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Rise of Indian economy - Groundswell or Reactionary?

Continuing the chain of thought from my previous post, I got thinking as to whether the changes in the Indian economy since 1990's have been top down and visionary or merely reactionary and ad-hoc. The conclusion which I have reached has been that they are a combination, but above all - they are based on a Groundswell from the masses.

While multiple sectors - IT, Retail, Financial Services and even manufacturing - have contributed to rise of the Indian Tiger; to illustrate my point, I would concentrate on the Financial Sector [related post].

Pre-liberalization, there were many shackles, like license raj, on the Indian financial services sector. But more gruesome were the factors of immature or absent regulatory supervision and resulting power of large investors to manipulate the free markets. The Banking sector meanwhile was dominated by PSU banks which were slow, bureaucratic and customer unfriendly.

Starting the 90s there were many top down reforms starting like Dematerialization of scrips, setting up if a fully automated National Stock Exchange (NSE), and complete eletronification of the Taxation system with the entry of PAN Cards and Tax Information Network (TIN). These were preceded by strengthening of regulators like SEBI setting up of others like IRDA. (The success of regulators in Financial Services also paved way for setting up regulators in other domains like TRAI in Telecom).

How did these reforms come into place? The strenthening up of SEBI and dematerialization of securities was a direct consequence of the scams in the Indian securities markets such as the Harshad Mehta Scam. These changes were actually demanded by the common people who lost their savings in such scams, rather than any government reforms dreamed by bureaucrats.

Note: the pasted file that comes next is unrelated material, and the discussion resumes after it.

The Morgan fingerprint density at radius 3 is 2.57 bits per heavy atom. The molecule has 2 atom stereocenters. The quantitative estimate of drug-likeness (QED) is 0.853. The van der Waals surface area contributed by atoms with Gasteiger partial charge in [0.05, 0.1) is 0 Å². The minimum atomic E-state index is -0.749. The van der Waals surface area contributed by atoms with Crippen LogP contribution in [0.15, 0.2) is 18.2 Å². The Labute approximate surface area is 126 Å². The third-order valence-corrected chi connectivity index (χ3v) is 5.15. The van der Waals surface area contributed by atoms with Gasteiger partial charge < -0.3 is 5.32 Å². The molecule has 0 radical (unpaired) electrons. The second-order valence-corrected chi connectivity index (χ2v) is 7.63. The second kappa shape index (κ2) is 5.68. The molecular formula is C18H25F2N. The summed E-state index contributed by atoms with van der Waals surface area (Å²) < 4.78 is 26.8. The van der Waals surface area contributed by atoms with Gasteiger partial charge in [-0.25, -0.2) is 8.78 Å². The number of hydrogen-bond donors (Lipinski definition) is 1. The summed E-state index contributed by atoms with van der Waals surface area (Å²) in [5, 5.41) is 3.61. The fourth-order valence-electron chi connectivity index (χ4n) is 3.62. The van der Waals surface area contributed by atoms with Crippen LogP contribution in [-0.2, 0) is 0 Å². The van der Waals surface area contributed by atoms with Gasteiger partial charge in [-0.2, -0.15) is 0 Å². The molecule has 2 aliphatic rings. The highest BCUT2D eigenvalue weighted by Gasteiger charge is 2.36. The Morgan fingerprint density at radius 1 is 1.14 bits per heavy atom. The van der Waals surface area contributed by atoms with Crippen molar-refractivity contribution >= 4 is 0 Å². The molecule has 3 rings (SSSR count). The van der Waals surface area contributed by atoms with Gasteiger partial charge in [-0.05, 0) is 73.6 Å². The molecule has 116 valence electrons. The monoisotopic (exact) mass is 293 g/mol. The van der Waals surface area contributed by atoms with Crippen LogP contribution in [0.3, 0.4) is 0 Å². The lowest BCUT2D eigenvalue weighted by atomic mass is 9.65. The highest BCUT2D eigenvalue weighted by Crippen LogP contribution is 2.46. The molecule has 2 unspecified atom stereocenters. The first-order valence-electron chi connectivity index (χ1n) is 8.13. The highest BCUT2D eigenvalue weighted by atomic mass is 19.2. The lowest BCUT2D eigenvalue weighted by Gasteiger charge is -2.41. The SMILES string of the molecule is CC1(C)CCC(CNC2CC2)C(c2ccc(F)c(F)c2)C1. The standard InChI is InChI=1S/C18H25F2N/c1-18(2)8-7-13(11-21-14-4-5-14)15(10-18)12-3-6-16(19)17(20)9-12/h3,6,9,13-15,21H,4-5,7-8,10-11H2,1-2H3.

The next was the electronification of the stock exchanges - again, while the SEBI set up the NSE, it was the large scale movement of small investors to NSE which prompted the BSE also to modernize and match the NSE's transparent operations.

Similarly, the rise of private banks has been aided by migration of customers in hoards from the old PSU banks to private banks. As a result, PSU banks in India too have been forced to modernize themselves technologically and convert their operations from bureaucratic to commercialized.

On the outset, many of these reforms look as if they were pushed by regulators, but occasional public uproar and gradual but constant demand and preference for transparent and efficient systems has been the primary driver why these reforms have taken root in India.

While we may still seem to lament the lack of control we have on our own economic fate (ex. "I did not bring the recession - nor can I end it!") , but our intense aspiration to control our own economic / financial fate has brought about several changes which are keeping the Indian economy afloat in these recessionary times.

I believe the rise of the Indian economy today while seemingly reactionary is actually based on a groundswell of people demanding improvements in the system - which keeps me hopeful that we are not done yet and we may soon lead the world in further improvements to create the most efficient norms to govern the global Financial Systems. What do you think?

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